Harlequin ladybird (Harmonia axyridis Pallas) in Hertfordshire
Following the interesting article in Volume 64 (Ware, Majerus, Roy and Symington 2005 - The Harlequin ladybird arrives in Britain: A threat to our native species?) I thought I'd send in some colour photos I took in 2005 of a harlequin ladybird and it's brood which show the remarkable colour and marking variation in the adult.
I found an adult female on nettles by a small river near Sarrat in Hertfordshire. Not being aware of the existence of the harlequin I was a bit stumped, after all a melanic seven spot ladybird with red legs!!! However, after a chance conversation with an interested gardener in my local pub who had accessed the BBC website, I realised it was a harlequin ladybird. Luckily it was gravid and obligingly laid a small brood of about 10 eggs which I bred out.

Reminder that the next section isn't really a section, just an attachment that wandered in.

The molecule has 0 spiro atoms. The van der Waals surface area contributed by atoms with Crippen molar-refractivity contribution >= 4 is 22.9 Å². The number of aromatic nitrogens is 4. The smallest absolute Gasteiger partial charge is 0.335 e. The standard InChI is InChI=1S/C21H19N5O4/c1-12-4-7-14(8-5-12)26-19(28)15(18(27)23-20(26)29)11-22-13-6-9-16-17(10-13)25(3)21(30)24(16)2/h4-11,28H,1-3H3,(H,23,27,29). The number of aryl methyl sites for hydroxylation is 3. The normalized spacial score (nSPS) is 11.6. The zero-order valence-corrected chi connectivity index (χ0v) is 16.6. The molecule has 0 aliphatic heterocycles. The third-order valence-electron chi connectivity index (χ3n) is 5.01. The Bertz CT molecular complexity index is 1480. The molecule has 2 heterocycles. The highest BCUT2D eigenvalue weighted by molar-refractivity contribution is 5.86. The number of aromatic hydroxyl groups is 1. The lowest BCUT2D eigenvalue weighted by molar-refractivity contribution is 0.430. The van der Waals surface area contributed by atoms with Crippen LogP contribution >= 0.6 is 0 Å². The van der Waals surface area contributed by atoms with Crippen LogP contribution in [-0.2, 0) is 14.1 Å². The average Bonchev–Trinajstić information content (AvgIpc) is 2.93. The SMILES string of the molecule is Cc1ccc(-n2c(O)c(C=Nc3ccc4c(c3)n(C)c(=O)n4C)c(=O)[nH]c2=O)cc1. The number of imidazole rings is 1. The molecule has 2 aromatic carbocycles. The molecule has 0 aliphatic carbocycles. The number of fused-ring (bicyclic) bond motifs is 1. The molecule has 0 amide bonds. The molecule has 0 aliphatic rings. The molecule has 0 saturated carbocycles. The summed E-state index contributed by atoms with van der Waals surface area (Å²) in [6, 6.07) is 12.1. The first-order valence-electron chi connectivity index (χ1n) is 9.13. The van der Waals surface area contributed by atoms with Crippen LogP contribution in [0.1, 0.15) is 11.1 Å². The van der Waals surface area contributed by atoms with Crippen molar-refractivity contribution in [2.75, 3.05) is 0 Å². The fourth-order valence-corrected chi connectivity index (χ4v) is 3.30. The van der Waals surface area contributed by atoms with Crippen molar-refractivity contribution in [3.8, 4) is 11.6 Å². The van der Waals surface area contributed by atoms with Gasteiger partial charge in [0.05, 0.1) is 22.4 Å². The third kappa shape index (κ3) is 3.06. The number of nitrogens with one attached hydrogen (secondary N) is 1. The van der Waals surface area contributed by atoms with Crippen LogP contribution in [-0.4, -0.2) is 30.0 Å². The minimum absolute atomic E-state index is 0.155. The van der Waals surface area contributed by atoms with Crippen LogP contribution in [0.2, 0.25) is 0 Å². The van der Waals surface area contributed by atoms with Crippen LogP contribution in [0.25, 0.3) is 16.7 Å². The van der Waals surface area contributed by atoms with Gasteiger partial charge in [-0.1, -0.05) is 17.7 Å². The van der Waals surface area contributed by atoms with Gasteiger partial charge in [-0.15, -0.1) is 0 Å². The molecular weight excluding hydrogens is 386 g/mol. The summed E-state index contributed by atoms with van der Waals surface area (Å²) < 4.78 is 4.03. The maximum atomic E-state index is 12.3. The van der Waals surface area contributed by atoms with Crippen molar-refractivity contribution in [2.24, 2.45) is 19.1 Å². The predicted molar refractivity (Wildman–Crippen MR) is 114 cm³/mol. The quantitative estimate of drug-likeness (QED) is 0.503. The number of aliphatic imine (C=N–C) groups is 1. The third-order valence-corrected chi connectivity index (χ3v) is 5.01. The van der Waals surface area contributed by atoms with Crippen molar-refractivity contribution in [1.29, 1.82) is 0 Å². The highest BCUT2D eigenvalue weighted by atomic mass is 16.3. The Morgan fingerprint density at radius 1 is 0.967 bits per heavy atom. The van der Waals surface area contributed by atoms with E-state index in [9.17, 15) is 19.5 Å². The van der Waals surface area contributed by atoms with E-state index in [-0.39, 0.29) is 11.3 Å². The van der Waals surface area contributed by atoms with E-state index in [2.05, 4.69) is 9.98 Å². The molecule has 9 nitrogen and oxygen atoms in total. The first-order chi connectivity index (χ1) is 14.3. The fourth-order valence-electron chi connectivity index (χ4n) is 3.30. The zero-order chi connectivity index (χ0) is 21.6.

The female itself was all black with red spots (Plate 1). Although the subsequent larvae (Plates 7, 8) showed no discernible variation in colouring, the adult offspring were very different (Plates 2-6).
Pattern variation in the harlequin ladybird Harmonia axyridis.
Larvae of the harlequin ladybird Harmonia axyridis.
As stated in the previous article the adult is similar in size and shape to the Seven Spot. Despite the elytral colouring all my specimens had red legs with each elytra having a hump on each shoulder and a distinctive 'Pinched' sculptured ridge at the apex. The larvae, especially in the last instar are quite striking and like the adult distinctive. The pupae are again distinctive being predominantly orange with black markings. Like the larvae there seems to be no obvious hint to the adult's colour from the pupa.
Ware, R.L., Majerus, M.E.N., Roy, H.E. and Symington, F. (2005). The Harlequin ladybird arrives in Britain: A threat to our native species? Bulletin of the Amateur Entomologists' Society. 64 (462): 175-186.Originally published in the Volume 65 of the Bulletin of the Amateur Entomologists' Society.
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